A coalition of U.S. law enforcement—including the FBI, the Department of Homeland Security, and the IRS’s Criminal Investigation Unit—arrested the man, Canadian Roger Thomas Clark, in Thailand Thursday.
Clark, 54, is charged with one count of narcotics conspiracy, which carries a mandatory minimum sentence of 10 years in prison, and could extend to life. He also faces one count of money laundering conspiracy, which carries a maximum sentence of 20 years. Silk Road’s founder, Ross Ulbricht, was sentenced to life in prison in May.
It was never a secret that the persona of Variety Jones was a key player in the Silk Road. According to Ulbricht’s own diaries, Jones was utterly instrumental in bringing the site from a small operation to a major drug marketplace. Ulbricht called him a “mentor” and Jones helped with everything from online security to background on the drug trade. As reported by Wired’s Andy Greenberg, the idea that Ulbricht wanted to hire hitmen to kill his rivals—something Ulbricht never actually stood trial for—originally came from Jones.
According to the testimony of IRS Special Agent Gary Alford, Clark was, like many arrested for Internet crimes, easily identified by chatlogs saved on a computer confiscated by the police. Various chats indicate that several online personas, “Cimon” and “Plural of Mongoose,” were the same person as Variety Jones, who also had once run a U.K. company called Gypsy Nirvana.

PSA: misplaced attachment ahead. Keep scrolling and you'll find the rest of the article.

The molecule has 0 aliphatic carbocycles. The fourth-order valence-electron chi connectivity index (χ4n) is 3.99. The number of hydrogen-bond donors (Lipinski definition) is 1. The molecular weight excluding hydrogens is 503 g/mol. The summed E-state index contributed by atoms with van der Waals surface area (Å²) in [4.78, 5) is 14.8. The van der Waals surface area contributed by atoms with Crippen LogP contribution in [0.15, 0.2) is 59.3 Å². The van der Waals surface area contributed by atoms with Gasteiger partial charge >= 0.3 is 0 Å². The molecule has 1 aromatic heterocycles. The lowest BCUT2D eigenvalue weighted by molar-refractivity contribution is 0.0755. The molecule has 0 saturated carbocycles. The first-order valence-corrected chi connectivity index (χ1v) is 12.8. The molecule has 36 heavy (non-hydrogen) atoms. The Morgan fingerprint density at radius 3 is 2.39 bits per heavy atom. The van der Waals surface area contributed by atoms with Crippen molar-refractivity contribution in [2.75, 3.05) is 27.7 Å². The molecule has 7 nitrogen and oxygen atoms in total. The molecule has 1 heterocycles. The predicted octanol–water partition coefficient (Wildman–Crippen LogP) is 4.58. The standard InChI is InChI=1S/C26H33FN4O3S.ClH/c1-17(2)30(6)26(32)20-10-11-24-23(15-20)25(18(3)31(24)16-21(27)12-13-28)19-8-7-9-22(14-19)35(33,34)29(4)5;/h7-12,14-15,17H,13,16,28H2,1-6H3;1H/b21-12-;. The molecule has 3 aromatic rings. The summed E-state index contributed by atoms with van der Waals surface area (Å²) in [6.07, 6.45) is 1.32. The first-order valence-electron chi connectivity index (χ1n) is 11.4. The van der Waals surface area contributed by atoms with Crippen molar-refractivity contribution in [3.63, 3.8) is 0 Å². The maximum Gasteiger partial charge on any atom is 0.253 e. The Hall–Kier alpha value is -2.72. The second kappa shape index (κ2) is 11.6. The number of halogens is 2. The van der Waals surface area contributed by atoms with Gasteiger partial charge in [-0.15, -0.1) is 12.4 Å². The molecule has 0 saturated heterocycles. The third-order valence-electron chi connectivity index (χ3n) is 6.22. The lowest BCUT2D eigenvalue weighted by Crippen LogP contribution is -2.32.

Ulbricht ran the Silk Road as a business, and required employees, including Variety Jones, to submit their real identification. One file, cimon.jpg, was Clark’s passport. Moreover, U.K. corporate filings show that Gypsy Nirvana Limited was registered to Clark.
Even without Ulbricht’s computer, it’s likely law enforcement would have eventually reached the same conclusion. In September, reporter Joseph Cox, who also contributes to the Daily Dot, published an investigation linking Clark to the Variety Jones persona, and placing him on Koh Chang, an island in Thailand popular with tourists.
Clark’s extradition to the U.S. to face his charges is now pending.
Illustration by Max Fleishman